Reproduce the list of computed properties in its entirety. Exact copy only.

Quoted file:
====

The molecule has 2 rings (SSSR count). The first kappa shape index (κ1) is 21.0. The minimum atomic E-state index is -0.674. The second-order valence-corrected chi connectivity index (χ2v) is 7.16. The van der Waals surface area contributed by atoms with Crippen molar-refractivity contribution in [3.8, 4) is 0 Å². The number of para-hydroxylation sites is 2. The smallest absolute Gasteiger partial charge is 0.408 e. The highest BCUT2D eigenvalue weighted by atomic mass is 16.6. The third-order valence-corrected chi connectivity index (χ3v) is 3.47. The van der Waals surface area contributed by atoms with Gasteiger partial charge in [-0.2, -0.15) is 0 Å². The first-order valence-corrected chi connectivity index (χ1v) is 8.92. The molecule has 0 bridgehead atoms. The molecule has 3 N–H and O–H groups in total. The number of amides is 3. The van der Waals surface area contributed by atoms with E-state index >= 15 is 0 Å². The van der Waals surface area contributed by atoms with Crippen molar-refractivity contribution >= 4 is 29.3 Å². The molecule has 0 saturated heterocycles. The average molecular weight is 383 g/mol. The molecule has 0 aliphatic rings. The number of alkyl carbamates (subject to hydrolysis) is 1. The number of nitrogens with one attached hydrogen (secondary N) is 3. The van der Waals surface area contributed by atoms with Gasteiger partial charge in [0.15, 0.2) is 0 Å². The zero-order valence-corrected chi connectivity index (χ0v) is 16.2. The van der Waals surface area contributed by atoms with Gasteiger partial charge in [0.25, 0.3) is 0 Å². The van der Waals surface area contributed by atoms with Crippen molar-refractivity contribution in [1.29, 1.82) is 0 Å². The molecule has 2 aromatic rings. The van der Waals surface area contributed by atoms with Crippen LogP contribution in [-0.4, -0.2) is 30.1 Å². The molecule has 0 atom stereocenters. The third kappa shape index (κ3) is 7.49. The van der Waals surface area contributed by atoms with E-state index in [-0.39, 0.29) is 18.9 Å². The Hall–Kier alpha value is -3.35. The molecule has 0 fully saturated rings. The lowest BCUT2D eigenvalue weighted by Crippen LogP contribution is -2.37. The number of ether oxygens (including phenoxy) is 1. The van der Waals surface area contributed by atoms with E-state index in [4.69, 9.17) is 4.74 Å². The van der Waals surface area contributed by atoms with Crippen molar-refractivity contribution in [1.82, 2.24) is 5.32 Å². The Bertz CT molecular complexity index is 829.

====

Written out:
The molecule has 2 rings (SSSR count). The first kappa shape index (κ1) is 21.0. The minimum atomic E-state index is -0.674. The second-order valence-corrected chi connectivity index (χ2v) is 7.16. The van der Waals surface area contributed by atoms with Crippen molar-refractivity contribution in [3.8, 4) is 0 Å². The number of para-hydroxylation sites is 2. The smallest absolute Gasteiger partial charge is 0.408 e. The highest BCUT2D eigenvalue weighted by atomic mass is 16.6. The third-order valence-corrected chi connectivity index (χ3v) is 3.47. The van der Waals surface area contributed by atoms with Gasteiger partial charge in [-0.2, -0.15) is 0 Å². The first-order valence-corrected chi connectivity index (χ1v) is 8.92. The molecule has 0 bridgehead atoms. The molecule has 3 N–H and O–H groups in total. The number of amides is 3. The van der Waals surface area contributed by atoms with E-state index >= 15 is 0 Å². The van der Waals surface area contributed by atoms with Crippen molar-refractivity contribution >= 4 is 29.3 Å². The molecule has 0 saturated heterocycles. The average molecular weight is 383 g/mol. The molecule has 0 aliphatic rings. The number of alkyl carbamates (subject to hydrolysis) is 1. The number of nitrogens with one attached hydrogen (secondary N) is 3. The van der Waals surface area contributed by atoms with Gasteiger partial charge in [0.15, 0.2) is 0 Å². The zero-order valence-corrected chi connectivity index (χ0v) is 16.2. The van der Waals surface area contributed by atoms with Gasteiger partial charge in [0.25, 0.3) is 0 Å². The van der Waals surface area contributed by atoms with Crippen molar-refractivity contribution in [1.29, 1.82) is 0 Å². The molecule has 2 aromatic rings. The van der Waals surface area contributed by atoms with Crippen LogP contribution in [-0.4, -0.2) is 30.1 Å². The molecule has 0 atom stereocenters. The third kappa shape index (κ3) is 7.49. The van der Waals surface area contributed by atoms with E-state index in [-0.39, 0.29) is 18.9 Å². The Hall–Kier alpha value is -3.35. The molecule has 0 fully saturated rings. The lowest BCUT2D eigenvalue weighted by Crippen LogP contribution is -2.37. The number of ether oxygens (including phenoxy) is 1. The van der Waals surface area contributed by atoms with E-state index in [4.69, 9.17) is 4.74 Å². The van der Waals surface area contributed by atoms with Crippen molar-refractivity contribution in [1.82, 2.24) is 5.32 Å². The Bertz CT molecular complexity index is 829.